One example of this is the rehabilitation process post-anterior cruciate ligament (ACL) reconstruction. There are oftentimes many "protocols" utilized, benchmarks to measure, milestones to make, and function to regain. Traditional approaches have been relatively time- and visit-intensive in the past.
What becomes more and more evident is the growing rift that exists between stakeholders. Payers want to minimize costs. Patients want to return to activity quickly. Clinicians want to be reimbursed reasonably while providing effective care. These stakeholders don't always see eye-to-eye.
Fortunately, this problem reduces itself nicely to some simple solutions.
Let's get this out of the way right now. I will begrudgingly congratulate the Miami Heat for winning game 7 and becoming NBA champions. As a resident of central Texas, it should be no surprise that I was in full support of the Spurs. Needless to say, the last two games have been a little agonizing for us here in Texas.
Now, with hockey winding down, we're left with ... baseball. Ugh. I guess it's time to start counting the days until college football starts again.
The Leafs lost. The Spurs lost. And yes, imagine this, life still goes on. So with that being said, let's get moving with another episode of the Rhubarb Report - where truth is stranger than fiction.
The classroom is a very special place. Great things can take place in the classroom. Minds are opened, envelopes are pushed, and boundaries are expanded.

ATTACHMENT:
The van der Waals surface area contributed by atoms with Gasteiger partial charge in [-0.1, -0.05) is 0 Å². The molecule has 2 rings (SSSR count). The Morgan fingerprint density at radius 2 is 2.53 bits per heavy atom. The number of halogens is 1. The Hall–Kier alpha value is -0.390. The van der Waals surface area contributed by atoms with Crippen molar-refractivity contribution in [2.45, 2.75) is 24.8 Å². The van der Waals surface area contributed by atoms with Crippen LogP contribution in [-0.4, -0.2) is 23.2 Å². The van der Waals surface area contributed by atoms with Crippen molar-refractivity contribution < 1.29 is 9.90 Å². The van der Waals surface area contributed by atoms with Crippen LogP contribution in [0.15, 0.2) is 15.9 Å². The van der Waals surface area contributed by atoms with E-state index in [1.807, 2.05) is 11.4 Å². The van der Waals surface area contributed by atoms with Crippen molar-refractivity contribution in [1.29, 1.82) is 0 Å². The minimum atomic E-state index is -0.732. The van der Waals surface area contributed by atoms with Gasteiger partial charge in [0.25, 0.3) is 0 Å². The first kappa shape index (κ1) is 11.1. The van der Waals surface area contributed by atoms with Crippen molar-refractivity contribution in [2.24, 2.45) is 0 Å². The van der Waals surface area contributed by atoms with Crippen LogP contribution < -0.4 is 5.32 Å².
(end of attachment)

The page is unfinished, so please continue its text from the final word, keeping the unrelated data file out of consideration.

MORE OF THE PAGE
With any luck, a well-planned teaching session will resonate with a student. Each class, lecture, or seminar has the potential to be the catalyst for change, for growth, for educational advancement. Any given session could even go so far as to evoke personal transformation in the student. A daunting task perhaps?
But what is oftentimes forgotten is that teaching provides an amazing opportunity to transform the teacher as well as the student. So it was as I prepared a guest lecture on health and wellness for the first year DPT students at Texas State University.
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Smart Physio posts are on professional and career-related topics such as health, fitness, training, and health care.
Rhubarb Diaries posts are commentary, perspectives, opinions, humor and insight on all of my favorite topics: music, sport, and politics/current events.
Allan Besselink, PT, Dip.MDT has a unique voice in the world of sport and health care, one that has been defined by his experiences as physiotherapist, mentor, McKenzie practitioner, coach, innovator, author, educator, patient, and athlete. Read more about Allan, contact him, get updates via email, or connect with him on Twitter, Facebook, Google+ and LinkedIn.